7 of the most memorable goalkeepers

After making this weeks video about goalkeepers of NYC Footy I thought it would be fun to make a list of 7 of the best goalkeepers (err, my favorite goalkeepers).

The list in no particular order, since it’s not really a “top goalkeeper” list. Well, except for No.1. He’s in that spot because I actually feel he is the best keeper of my lifetime.

Without further ado, “the list”:

7. Bruce Grobbelaar: Bruce Grobbelaar was a Liverpool keeper in the 80s and early nineties. He stood out for his cat-like agility. He would stop shots in a style I have rarely seen a goalkeeper do since. As a kid, I thought Grobbelaar had a funny look to him - he seemed small for a goalkeeper - round head and a stand out mustache to go along with that iconic green jersey. Grobbelaar’s life has been full of drama too. Here is a video on his story:

6. Packie Bonner: A proper emotional choice here and someone I have already referenced in previous articles. Packie Bonner became my first football childhood hero after his penalty kick save v Romania that put Ireland into the 1990 World Cup Quarter Final. After that moment I had to get the jersey and the gloves. I would then try to mimic Packie in every way - from his kick out style to angry gestures. In later years, Packie struggled with the back pass rule which only came into effect in 1992. Whenever the ball was passed back to him, I would almost have a heart attack in hope he wouldn’t mess up. Scroll forward to 11:40 here and relive Packies greatest moment:

5. Thomas Ravelli: An obscure choice. I first saw Ravelli play for Sweden in Euro 92, the first major tournament I could sink my teeth into. Ravelli had a peculiar scruffy look to him. He was a bit like a Swedish Grobbelaar in his movements. But what I always remember most about Ravelli was his curious and risky habit of juggling the ball behind his back before he would launch goal kick out of his hands. I’ve had to watch a lot of videos to try and find an example of him doing it. Here is a good doco piece about Ravelli, and you can spot his ball juggling at the 7:20 mark:

4. Rene Higuita: Top of the nutter list - Colombian keeper Rene Higuita. You know when you are playing 5-a-side, and your keeper decides to recklessly go on a run up field while leaving the goal empty? Well Higuita would do that during a World Cup match. Here is a fantastic montage of his antics (excuse the awful choice of music). But for me the stand out moment by Higuita will always be his ‘scorpion kick’ save he pulled off v England in a friendly in 1995. I was lucky to watch the save live. The next day the UK news was telling how kids were in danger of getting badly injured in attempting the stunt. It’s a classic football moment:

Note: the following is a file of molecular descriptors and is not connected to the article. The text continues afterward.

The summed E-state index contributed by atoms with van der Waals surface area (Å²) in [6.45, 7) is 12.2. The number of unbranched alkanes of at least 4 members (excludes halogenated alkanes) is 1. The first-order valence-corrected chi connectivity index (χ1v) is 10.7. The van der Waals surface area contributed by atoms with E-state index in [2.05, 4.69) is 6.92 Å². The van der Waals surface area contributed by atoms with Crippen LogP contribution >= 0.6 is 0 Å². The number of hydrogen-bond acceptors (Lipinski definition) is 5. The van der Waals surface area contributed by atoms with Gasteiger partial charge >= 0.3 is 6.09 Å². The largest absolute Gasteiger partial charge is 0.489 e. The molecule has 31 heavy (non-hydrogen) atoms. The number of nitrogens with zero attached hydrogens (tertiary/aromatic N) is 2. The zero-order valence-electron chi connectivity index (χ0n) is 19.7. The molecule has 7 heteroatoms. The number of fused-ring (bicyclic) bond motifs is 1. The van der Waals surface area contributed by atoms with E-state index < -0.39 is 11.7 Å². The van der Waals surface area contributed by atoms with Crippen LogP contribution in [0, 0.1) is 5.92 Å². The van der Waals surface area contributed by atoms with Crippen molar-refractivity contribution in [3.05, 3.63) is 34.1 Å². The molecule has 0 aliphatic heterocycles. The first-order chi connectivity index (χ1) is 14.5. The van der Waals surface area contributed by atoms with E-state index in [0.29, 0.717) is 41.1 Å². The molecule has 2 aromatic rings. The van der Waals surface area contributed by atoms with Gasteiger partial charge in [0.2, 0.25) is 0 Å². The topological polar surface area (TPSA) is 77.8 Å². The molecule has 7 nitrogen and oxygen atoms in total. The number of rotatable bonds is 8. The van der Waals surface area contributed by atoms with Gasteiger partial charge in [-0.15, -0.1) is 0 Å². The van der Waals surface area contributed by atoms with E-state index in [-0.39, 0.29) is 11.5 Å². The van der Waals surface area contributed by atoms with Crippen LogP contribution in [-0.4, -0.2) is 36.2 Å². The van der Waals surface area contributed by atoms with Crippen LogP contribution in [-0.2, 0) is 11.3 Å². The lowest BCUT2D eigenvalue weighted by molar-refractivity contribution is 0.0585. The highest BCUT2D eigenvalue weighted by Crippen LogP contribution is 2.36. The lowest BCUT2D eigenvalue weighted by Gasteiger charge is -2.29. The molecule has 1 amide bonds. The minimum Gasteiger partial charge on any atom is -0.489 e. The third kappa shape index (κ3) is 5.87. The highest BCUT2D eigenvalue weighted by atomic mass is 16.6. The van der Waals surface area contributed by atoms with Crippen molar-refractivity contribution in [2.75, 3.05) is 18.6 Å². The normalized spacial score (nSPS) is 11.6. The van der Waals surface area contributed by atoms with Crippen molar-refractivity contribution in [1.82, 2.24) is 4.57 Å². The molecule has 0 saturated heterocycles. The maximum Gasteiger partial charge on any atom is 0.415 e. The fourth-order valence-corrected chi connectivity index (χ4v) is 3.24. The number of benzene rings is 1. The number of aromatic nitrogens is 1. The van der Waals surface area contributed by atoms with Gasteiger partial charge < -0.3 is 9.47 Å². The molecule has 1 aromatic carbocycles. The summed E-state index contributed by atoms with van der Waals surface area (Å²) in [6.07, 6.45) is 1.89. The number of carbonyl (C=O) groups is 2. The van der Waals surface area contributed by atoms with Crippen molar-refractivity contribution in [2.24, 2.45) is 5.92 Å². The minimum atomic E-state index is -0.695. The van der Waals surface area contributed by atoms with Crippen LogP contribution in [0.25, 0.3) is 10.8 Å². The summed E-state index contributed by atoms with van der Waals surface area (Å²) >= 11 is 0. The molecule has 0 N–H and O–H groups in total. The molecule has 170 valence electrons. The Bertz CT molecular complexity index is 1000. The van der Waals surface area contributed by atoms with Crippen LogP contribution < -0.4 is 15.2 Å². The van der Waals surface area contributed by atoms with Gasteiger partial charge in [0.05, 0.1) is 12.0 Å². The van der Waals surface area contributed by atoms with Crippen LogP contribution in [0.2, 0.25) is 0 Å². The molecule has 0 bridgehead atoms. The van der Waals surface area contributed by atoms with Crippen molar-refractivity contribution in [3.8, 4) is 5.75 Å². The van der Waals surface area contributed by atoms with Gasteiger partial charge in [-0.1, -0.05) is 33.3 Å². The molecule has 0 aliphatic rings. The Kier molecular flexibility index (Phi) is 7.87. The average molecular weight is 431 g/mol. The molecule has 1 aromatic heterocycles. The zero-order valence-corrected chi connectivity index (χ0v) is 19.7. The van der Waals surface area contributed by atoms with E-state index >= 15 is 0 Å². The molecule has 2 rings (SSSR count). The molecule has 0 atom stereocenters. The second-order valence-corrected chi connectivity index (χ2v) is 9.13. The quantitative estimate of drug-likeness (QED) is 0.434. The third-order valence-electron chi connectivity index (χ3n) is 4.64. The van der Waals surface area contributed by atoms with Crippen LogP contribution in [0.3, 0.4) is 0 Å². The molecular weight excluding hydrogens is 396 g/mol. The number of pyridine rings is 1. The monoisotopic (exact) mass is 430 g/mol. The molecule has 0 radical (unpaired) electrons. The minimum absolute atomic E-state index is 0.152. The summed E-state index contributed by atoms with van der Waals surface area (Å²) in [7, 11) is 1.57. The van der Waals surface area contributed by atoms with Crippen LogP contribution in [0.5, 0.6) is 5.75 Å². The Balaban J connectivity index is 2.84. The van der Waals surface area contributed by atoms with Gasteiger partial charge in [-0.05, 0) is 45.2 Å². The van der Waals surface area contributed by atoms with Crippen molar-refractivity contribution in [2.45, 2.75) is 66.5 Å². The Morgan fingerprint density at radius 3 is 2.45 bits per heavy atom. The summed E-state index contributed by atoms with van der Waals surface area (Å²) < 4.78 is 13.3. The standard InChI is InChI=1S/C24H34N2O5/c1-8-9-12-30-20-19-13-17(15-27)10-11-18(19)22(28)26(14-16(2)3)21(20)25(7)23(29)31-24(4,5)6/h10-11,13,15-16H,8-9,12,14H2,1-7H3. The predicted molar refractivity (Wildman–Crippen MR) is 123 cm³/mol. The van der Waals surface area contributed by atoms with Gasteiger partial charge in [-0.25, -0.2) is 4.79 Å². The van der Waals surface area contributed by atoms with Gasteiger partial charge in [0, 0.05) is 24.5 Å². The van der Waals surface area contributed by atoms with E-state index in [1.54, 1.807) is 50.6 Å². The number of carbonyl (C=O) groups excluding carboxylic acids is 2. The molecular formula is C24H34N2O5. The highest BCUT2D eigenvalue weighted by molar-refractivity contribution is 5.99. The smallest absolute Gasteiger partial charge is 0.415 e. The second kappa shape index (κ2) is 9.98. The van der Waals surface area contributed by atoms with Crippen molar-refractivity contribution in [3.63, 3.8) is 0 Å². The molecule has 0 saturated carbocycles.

3. Andy Goram: As a Celtic fan in the mid and late 90s, Andy Goram of Rangers broke my heart over and over pulling off what seemed to be impossible saves. Rangers at the time were the dominant force in Scottish football. But Celtic were getting closer and closer to over taking them. And when things got so close, it seemed like literally only Goram was getting in the way. Goram was another keeper who didn’t seem like he had quite the right look for the role - short, stocky and scruffy - but despite this he got in the way of everything. As he played for Glasgow Rangers there really is not much more I wish to say about him.

2. Jorge Campos: Mexican goalkeeper Jorge Campos had a few claims to fame. Through his career he would often play as striker and scored a hatful of goals doing so. But what stood out most about Campos to me were his incredible jerseys. My friends and I were such football nuts growing up, that we would often draw our dream football kit designs. So due to this - Campos jerseys were the stuff of our childhood fantasies. What was even cooler was that Campos actually designed his kits himself. My dad would tell me the crazy designs were to put the strikers off during one on ones. Decent logic if true.

1. Peter Schemeichel: I first saw Peter Schmeichel when he played for Denmark in Euro 92. During that tournament he seemed taller and more impressive than any keeper I’d seen. With his blonde hair he brought back memories of Ivan Drago in Rocky 4. Schmeichel had unique attributes as a keeper in ‘92. He would come out far and fearlessly, and pull high crosses out of the air. He would then launch a long throw out. We would marvel that Schmeichel could throw the ball out as far as most other keepers could kick it. After Euro 92, Schmeichel moved to Manchester United where he had a sparkling career. Specialising in the starfish save, and with agility he got from handball, Schmeichel is the all round best keeper in my memory.

Till next time…